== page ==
Choosing the right college
January 21, 2020
ABIGAIL RANKIN – BRIDGE AT CLEMSON UNIVERSITY
What many may have been seen as two steps back in the college decision process, Abigail Rankin saw as one giant leap forward.
Now a freshman at Clemson University in the bridge program, Rankin had a difficult time when it came to deciding on where to spend the next four years of her life.
“I’ve always planned to go to Clemson but I never fully understood the bridge program, but I am so thankful they have it,” Rankin said. “It gives me the opportunity to go to my dream school just not in the way most people do.”
After dreaming about going to Clemson University for almost her entire life due to their outstanding reputation and top ranked sports and academic programs, Rankin was a little upset when she got accepted into the bridge program, but she decided to make the most of it.
The bridge program meant that although she lived on Clemson’s campus she would be taking classes from a program called Tri-County and wouldn’t be able to join any sports teams or sororities until sophomore year.
“College is how you make it. I chose and continuously choose to make the best of the bridge program and I love it. Even not ‘fully in’ to Clemson I can tell how much I love it,” Rankin said.
Instead of choosing to only see the negative in her situation, Rankin decided on a decision she felt was best for her and it hasn’t let her down yet.
“Don’t let negative stigmas control your decision to maybe take an unconventional way to college. It may just lead you to your dream school while meeting best friends along the way,” she said.
Even though Rankin considered going to a different school, in the end she decided to take a chance on the bridge program and is now studying political science at Clemson University.
“If you apply to your dream school and don’t get in, be sad, get that sad out of your system and then make the absolute best out of the decision you make on where to spend the next year/four years,” Rankin said.
COURTNEY YOUNG – AUBURN UNIVERSITY
Courtney Young had known what she wanted to be since she was seven years old.
And when she got to high school, a teacher she had her sophomore year and idolized at Wando pushed her and believed in her and made Young want to pursue her dream career in apparel design and production management.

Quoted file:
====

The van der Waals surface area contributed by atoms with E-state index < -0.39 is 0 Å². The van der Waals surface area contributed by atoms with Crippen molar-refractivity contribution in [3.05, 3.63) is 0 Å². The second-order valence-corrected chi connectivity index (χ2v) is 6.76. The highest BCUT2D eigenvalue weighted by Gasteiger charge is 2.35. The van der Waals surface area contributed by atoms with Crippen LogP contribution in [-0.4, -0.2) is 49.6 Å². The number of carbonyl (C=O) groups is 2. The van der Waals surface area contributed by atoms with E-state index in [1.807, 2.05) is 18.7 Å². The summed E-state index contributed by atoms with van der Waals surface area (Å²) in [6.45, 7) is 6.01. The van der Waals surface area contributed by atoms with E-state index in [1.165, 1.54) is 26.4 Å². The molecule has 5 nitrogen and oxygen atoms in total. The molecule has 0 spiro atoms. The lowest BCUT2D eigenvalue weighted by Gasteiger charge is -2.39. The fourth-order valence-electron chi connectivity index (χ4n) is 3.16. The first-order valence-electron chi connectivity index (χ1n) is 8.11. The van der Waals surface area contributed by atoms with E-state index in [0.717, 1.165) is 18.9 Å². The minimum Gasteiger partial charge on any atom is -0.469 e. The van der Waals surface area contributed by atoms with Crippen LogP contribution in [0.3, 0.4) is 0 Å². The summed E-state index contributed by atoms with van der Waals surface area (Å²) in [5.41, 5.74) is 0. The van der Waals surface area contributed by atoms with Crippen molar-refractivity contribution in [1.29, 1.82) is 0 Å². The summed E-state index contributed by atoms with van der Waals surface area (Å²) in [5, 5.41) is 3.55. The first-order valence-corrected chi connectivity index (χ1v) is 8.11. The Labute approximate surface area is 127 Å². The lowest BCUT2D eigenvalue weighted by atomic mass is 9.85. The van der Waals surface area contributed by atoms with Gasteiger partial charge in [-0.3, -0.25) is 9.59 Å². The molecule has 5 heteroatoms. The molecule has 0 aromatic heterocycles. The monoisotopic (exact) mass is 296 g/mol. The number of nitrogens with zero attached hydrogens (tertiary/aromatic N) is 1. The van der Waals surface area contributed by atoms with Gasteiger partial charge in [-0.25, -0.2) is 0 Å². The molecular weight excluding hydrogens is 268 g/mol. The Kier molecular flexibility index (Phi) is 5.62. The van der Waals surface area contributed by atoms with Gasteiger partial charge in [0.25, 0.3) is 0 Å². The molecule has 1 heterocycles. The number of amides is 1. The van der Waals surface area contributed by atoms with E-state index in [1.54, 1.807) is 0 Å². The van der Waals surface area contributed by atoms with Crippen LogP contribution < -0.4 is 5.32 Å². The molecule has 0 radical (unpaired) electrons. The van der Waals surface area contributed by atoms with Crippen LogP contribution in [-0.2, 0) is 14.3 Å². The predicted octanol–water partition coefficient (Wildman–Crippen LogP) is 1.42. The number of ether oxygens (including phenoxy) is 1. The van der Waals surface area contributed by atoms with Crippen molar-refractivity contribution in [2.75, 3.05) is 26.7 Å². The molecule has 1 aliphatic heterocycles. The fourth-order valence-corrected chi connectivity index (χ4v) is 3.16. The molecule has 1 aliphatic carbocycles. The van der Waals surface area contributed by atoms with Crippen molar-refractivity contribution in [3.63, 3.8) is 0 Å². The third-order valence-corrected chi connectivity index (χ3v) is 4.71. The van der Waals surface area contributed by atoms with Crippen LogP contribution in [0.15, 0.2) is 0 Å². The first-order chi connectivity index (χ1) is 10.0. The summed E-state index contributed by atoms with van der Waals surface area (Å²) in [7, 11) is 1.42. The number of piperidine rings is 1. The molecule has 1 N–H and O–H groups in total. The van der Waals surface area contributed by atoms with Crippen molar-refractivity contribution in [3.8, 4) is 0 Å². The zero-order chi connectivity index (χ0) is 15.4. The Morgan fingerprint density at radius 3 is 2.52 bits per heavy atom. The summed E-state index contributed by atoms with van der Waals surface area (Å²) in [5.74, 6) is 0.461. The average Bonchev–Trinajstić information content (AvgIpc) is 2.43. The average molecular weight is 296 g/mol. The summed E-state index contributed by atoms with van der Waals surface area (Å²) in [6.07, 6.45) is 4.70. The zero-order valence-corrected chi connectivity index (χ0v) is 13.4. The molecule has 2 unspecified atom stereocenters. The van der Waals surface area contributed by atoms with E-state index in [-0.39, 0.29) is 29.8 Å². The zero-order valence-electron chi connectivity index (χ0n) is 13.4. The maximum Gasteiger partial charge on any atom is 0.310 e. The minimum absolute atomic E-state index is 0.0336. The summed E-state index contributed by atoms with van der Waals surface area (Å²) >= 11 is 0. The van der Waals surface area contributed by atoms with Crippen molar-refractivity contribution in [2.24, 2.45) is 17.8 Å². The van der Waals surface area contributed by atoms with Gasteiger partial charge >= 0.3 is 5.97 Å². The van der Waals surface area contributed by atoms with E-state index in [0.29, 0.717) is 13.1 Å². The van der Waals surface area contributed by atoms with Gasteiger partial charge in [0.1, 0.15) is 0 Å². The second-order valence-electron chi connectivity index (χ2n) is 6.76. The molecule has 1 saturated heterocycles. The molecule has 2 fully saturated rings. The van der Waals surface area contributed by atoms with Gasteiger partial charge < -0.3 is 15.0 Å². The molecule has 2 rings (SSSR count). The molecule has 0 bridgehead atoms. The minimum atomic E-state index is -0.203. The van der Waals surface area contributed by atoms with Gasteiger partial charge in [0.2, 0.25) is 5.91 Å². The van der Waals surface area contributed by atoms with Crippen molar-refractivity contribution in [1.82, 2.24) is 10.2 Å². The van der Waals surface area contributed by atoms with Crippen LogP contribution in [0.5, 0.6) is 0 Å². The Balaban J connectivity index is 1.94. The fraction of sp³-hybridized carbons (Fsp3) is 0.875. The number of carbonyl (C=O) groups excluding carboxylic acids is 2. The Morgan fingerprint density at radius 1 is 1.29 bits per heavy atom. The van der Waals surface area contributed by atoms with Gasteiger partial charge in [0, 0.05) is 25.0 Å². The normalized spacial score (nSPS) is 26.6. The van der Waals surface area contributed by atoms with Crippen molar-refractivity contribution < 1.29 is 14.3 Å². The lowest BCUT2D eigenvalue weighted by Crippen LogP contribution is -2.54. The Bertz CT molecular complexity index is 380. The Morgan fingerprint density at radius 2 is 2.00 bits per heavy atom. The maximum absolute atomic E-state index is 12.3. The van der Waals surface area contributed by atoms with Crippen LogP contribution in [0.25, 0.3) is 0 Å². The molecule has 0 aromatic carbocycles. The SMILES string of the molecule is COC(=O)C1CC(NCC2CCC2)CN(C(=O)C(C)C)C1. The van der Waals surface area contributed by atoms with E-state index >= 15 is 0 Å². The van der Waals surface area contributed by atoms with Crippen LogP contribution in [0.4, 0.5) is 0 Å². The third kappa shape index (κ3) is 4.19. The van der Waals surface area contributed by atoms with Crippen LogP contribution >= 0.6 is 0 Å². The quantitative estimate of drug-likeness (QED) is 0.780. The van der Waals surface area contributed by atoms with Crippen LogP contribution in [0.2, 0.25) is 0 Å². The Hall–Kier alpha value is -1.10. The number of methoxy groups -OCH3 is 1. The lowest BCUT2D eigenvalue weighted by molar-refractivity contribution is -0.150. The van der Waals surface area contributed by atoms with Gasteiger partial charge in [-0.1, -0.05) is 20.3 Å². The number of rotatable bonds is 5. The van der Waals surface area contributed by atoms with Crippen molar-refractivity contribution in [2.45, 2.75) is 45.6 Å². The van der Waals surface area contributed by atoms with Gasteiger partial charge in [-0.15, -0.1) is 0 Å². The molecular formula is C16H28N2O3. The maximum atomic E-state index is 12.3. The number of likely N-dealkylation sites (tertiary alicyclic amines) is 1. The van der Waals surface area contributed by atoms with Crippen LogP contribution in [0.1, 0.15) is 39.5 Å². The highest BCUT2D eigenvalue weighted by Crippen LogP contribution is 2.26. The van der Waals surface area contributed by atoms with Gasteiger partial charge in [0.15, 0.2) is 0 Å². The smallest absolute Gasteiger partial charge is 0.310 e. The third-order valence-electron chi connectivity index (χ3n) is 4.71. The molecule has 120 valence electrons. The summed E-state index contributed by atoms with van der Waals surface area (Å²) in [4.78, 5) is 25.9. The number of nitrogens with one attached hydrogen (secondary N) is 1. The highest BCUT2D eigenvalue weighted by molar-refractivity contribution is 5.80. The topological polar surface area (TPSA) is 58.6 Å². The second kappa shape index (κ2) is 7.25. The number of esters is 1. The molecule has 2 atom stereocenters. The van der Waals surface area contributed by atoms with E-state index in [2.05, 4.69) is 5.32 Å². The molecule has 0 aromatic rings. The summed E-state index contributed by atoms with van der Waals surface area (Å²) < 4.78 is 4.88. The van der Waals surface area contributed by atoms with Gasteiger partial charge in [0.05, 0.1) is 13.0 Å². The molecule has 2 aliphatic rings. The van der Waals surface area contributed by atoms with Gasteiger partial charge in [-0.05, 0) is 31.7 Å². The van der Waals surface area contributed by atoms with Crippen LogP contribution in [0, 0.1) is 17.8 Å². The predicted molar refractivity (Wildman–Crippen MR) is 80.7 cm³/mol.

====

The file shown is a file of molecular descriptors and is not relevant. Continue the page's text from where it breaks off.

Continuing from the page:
And while her major was an easy decision, where she decided to study it was a little harder.
That was, until a family friend helped her find a flight to Atlanta and then drove with her to Alabama where she ended up visiting the Auburn University campus.
“I didn’t even know Auburn had an apparel program, but after I found out, I took a visit and that was it. It was a home like no other,” she said.
Young was able to pursue her dream career at her newfound dream school and grow as both a student and a woman.
“I have grown up a lot in a place that’s pushed me to be a better woman with a better work ethic and drive. Being so far away from home can be kind of overwhelming at this age, but it was a very positive experience and I don’t think I would have grown up without it,” she said.
Young recently graduated from Auburn University.
“I chose Auburn for my major, but because I had an artistic major going in I wanted to still have that four-year college experience,” she said. “The football game, the college town, and all of those life experiences you can really only live during those young adult years.”
JACK FRAIN (VANDERBILT EARLY DECISION)
Jack Frain knew that Vanderbilt University was the place he wanted to be.
“I chose Vanderbilt because it was the perfect blend of everything I wanted. I really wanted to live in a big city and still push myself academically. I thought Vanderbilt was the perfect setting for me,” he said.
Frain was confident in his choice and decided to apply to Vanderbilt early decision.This meant that if he was accepted, he was obligated to go unless he had a very good reason not to.
“I applied to Vanderbilt early decision so I never had any doubt that was [where] I wanted to go. I knew that Vanderbilt was going to be the perfect school for me and I’m glad I made the choice I did.”
Now a freshman and mechanical engineering major, Frain has learned many important lessons about the shift from high school to college.
“In college time management is definitely more important. I was never really good at doing things on time when I was in high school, but now I really have to focus on getting all of my work done in a timely manner. It’s still a work in progress,” he said.
Frain had to adapt to his new way of life and found that the most important part of finding the right college is not to find the perfect one, but finding your perfect one.